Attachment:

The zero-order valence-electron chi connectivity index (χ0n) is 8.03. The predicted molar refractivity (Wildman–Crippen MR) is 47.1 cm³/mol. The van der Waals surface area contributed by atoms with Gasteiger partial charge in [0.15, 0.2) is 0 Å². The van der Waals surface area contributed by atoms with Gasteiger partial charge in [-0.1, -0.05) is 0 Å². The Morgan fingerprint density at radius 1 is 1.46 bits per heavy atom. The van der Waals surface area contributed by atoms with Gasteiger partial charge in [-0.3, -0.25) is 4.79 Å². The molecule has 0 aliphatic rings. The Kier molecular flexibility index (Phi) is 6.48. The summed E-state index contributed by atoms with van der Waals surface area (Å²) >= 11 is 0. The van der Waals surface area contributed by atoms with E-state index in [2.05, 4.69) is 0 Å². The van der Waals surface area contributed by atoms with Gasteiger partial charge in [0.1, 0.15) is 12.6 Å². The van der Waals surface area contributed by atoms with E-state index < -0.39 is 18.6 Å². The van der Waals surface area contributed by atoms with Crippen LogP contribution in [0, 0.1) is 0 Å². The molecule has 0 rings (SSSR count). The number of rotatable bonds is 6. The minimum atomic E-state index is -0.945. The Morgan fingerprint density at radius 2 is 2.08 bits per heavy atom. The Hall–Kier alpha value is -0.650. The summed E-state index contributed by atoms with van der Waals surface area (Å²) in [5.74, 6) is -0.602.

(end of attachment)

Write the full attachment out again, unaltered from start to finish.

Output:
The zero-order valence-electron chi connectivity index (χ0n) is 8.03. The predicted molar refractivity (Wildman–Crippen MR) is 47.1 cm³/mol. The van der Waals surface area contributed by atoms with Gasteiger partial charge in [0.15, 0.2) is 0 Å². The van der Waals surface area contributed by atoms with Gasteiger partial charge in [-0.1, -0.05) is 0 Å². The Morgan fingerprint density at radius 1 is 1.46 bits per heavy atom. The van der Waals surface area contributed by atoms with Gasteiger partial charge in [-0.3, -0.25) is 4.79 Å². The molecule has 0 aliphatic rings. The Kier molecular flexibility index (Phi) is 6.48. The summed E-state index contributed by atoms with van der Waals surface area (Å²) >= 11 is 0. The van der Waals surface area contributed by atoms with E-state index in [2.05, 4.69) is 0 Å². The van der Waals surface area contributed by atoms with Gasteiger partial charge in [0.1, 0.15) is 12.6 Å². The van der Waals surface area contributed by atoms with E-state index < -0.39 is 18.6 Å². The van der Waals surface area contributed by atoms with Crippen LogP contribution in [0, 0.1) is 0 Å². The molecule has 0 rings (SSSR count). The number of rotatable bonds is 6. The minimum atomic E-state index is -0.945. The Morgan fingerprint density at radius 2 is 2.08 bits per heavy atom. The Hall–Kier alpha value is -0.650. The summed E-state index contributed by atoms with van der Waals surface area (Å²) in [5.74, 6) is -0.602.